SIX LIFESTYLE STEPS TO REDUCE RISK OF HYPERTENSION

In The Journal of the American Medical Association, July 22/29, 2009; vol 302: pp 401-411 a study identified six lifestyle steps to reduce the risk of hypertension. “The study followed more than 80,000 women, 27 to 44 years old, who participated in the second Nurses Health Study from 1991 to 2005. All of the women had normal blood pressure levels (defined as a blood pressure of 120/80 or less) and were free of heart disease, diabetes, and cancer at the start of the study. During the 14-year follow up, 12,319 cases of high blood pressure in the women were reported. Researchers concluded that the following six healthy lifestyle factors were associated with a lower risk of developing high blood pressure:

1)      Healthy weight: body mass index (BMI) of less than 25.

2)      Daily exercise: average of 30 minutes of  vigorous exercise per day.

3)      Heart-healthy diet: following the Dietary Approaches to Stop Hypertension (DASH) diet based on high intake of fruits, vegetables, nuts and legumes, low-fat dairy products, and whole grains, and low intake of sodium, sweetened beverages, and red and processed meats.

4)      Moderate (NO) alcohol use.

5)      Use nonnarcotic pain relievers less than once per week.

6)      Taking a folic acid supplement of 400 micrograms. (Getting adequate folic acid in your diet is preferable)

Following all six steps resulted in an 80% lower risk of developing high blood pressure, regardless of family history of hypertension. Obesity was the most closely associated risk factor for hypertension and reducing the BMI to 25 or below, reduced the risk of hypertension by 40%. So why not take these steps “for your health's sake!” (Italics added)

FOOD FOR THE HEART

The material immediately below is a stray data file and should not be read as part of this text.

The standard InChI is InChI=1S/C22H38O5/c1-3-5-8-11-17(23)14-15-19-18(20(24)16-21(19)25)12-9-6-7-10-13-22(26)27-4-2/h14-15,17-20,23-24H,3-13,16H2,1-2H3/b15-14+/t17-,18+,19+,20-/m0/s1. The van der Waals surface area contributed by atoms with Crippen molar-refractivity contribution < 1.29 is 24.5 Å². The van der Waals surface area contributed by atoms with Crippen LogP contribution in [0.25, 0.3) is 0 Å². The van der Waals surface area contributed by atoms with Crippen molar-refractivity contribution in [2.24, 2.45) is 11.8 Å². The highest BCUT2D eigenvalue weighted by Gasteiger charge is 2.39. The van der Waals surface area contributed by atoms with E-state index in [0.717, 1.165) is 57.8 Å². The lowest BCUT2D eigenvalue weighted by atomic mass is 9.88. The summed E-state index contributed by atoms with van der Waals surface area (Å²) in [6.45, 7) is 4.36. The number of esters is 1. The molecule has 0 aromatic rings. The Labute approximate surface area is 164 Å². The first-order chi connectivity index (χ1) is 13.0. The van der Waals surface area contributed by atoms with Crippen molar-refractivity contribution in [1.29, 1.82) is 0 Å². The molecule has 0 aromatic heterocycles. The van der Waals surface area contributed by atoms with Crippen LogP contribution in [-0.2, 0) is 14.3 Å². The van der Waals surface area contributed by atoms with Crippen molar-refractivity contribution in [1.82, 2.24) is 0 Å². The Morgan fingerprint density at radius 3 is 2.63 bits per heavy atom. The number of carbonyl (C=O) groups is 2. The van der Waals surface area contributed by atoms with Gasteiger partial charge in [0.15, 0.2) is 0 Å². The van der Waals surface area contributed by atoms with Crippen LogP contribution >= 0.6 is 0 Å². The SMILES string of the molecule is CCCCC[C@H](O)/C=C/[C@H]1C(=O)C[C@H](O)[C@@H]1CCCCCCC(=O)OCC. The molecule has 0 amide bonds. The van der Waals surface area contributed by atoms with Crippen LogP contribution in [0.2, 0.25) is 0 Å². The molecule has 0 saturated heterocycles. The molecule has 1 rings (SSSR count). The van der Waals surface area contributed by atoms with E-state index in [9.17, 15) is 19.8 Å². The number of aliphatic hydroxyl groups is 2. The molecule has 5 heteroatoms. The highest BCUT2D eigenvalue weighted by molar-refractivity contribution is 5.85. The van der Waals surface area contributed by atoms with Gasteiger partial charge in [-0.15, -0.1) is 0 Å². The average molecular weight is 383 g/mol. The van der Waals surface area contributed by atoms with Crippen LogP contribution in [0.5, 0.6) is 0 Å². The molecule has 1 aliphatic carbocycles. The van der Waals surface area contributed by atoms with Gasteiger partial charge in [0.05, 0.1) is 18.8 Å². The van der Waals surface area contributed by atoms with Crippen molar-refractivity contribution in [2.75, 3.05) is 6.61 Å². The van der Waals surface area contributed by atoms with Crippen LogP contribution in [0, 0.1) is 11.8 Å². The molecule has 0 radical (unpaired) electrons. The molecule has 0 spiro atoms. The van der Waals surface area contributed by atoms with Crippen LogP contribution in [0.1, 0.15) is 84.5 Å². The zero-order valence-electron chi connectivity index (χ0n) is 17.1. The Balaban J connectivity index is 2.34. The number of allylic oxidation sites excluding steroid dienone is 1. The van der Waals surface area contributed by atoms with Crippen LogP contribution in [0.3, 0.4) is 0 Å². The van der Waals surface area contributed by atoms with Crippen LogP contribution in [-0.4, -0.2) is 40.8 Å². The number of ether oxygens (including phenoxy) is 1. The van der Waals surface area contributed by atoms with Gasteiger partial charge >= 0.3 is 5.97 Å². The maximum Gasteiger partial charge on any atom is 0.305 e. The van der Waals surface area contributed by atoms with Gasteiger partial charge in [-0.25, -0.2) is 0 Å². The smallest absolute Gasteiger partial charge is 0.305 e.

If you are interested in reducing your risk of heart disease, an article in the journal The Journal of the American Medical Association, July 23/30, 2003 identified four foods among others that were especially beneficial in maintaining a healthy heart. They included: Dark green leafy vegetables, spinach, kale, broccoli, collard greens, etc - these foods are high in folic acid, vitamins, minerals, omega-3 fatty acids, and anti-oxidants which all improve heart health. It was recommended to have 1 cup of greens daily. Whole grains like oatmeal because of their high fiber content are excellent for your heart. Other whole grains that are heart healthy include, whole wheat, barley, rye, millet, quinoa, brown rice, and wild rice. Blueberries - "Blueberries are not only delicious but are also rich in antioxidants. researchers believe that the antioxidants in blueberries work to reduce the buildup of "bad" LDL cholesterol in artery walls that contributes to cardiovascular disease and stroke. Blueberries rank No. 1 in antioxidant activity when compared with 40 other fresh fruits and vegetables. Researchers recommends a 1 cup serving of blueberries (or other berries a day.) Fresh, frozen, or dried, they can be added to cereal, muffins, or eaten by themselves." Soy Protein - Rich in omega-3 fatty acids, protein, vitamins, and minerals, soy protein is a good alternative for red meat, it's also lower in fat and higher in fiber than many meat choices. In people with high cholesterol, studies show that soy protein, when eaten with a healthy low-fat diet, lowers cholesterol. In fact, researchers found that people who ate a diet of several cholesterol-fighting foods lowered their cholesterol as much as people who took medicine. Both the FDA and the American Heart Association encourage eating at least 1 oz (28 grams) of soy protein daily. You can get your soy from soybeans, soy nuts, soy milk, soy flour, energy bars, fortified cereal, tempeh, and tofu.” So why not eat these food for your heart's sake!”